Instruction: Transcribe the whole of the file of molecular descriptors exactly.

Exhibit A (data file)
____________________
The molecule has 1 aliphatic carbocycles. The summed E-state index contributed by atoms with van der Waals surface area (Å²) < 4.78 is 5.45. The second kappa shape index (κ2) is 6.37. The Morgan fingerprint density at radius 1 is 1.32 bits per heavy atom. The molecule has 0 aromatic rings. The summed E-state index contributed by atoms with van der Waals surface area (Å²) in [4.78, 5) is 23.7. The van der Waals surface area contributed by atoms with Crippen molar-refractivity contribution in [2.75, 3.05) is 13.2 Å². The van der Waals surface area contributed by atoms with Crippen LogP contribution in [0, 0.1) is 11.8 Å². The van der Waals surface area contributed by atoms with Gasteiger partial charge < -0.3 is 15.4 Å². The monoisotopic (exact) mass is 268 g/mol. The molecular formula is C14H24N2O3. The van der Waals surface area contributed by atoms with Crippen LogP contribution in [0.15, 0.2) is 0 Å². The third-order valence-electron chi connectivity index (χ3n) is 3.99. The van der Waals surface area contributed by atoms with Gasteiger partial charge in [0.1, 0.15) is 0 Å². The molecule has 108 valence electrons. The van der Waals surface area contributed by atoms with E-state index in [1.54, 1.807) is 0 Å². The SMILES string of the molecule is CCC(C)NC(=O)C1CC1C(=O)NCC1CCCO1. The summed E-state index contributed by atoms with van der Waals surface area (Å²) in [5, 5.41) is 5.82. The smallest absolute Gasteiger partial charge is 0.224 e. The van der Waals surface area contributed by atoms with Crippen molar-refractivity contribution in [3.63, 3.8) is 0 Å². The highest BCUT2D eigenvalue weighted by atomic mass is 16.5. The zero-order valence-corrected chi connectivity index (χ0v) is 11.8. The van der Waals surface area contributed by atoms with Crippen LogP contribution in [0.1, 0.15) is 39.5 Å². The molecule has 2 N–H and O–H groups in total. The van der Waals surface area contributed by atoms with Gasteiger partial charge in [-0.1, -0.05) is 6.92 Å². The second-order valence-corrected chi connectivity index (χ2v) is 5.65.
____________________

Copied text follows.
The molecule has 1 aliphatic carbocycles. The summed E-state index contributed by atoms with van der Waals surface area (Å²) < 4.78 is 5.45. The second kappa shape index (κ2) is 6.37. The Morgan fingerprint density at radius 1 is 1.32 bits per heavy atom. The molecule has 0 aromatic rings. The summed E-state index contributed by atoms with van der Waals surface area (Å²) in [4.78, 5) is 23.7. The van der Waals surface area contributed by atoms with Crippen molar-refractivity contribution in [2.75, 3.05) is 13.2 Å². The van der Waals surface area contributed by atoms with Crippen LogP contribution in [0, 0.1) is 11.8 Å². The van der Waals surface area contributed by atoms with Gasteiger partial charge < -0.3 is 15.4 Å². The monoisotopic (exact) mass is 268 g/mol. The molecular formula is C14H24N2O3. The van der Waals surface area contributed by atoms with Crippen LogP contribution in [0.15, 0.2) is 0 Å². The third-order valence-electron chi connectivity index (χ3n) is 3.99. The van der Waals surface area contributed by atoms with Gasteiger partial charge in [0.1, 0.15) is 0 Å². The molecule has 108 valence electrons. The van der Waals surface area contributed by atoms with E-state index in [1.54, 1.807) is 0 Å². The SMILES string of the molecule is CCC(C)NC(=O)C1CC1C(=O)NCC1CCCO1. The summed E-state index contributed by atoms with van der Waals surface area (Å²) in [5, 5.41) is 5.82. The smallest absolute Gasteiger partial charge is 0.224 e. The van der Waals surface area contributed by atoms with Crippen molar-refractivity contribution in [3.63, 3.8) is 0 Å². The highest BCUT2D eigenvalue weighted by atomic mass is 16.5. The zero-order valence-corrected chi connectivity index (χ0v) is 11.8. The van der Waals surface area contributed by atoms with Crippen LogP contribution in [0.1, 0.15) is 39.5 Å². The molecule has 2 N–H and O–H groups in total. The van der Waals surface area contributed by atoms with Gasteiger partial charge in [-0.1, -0.05) is 6.92 Å². The second-order valence-corrected chi connectivity index (χ2v) is 5.65.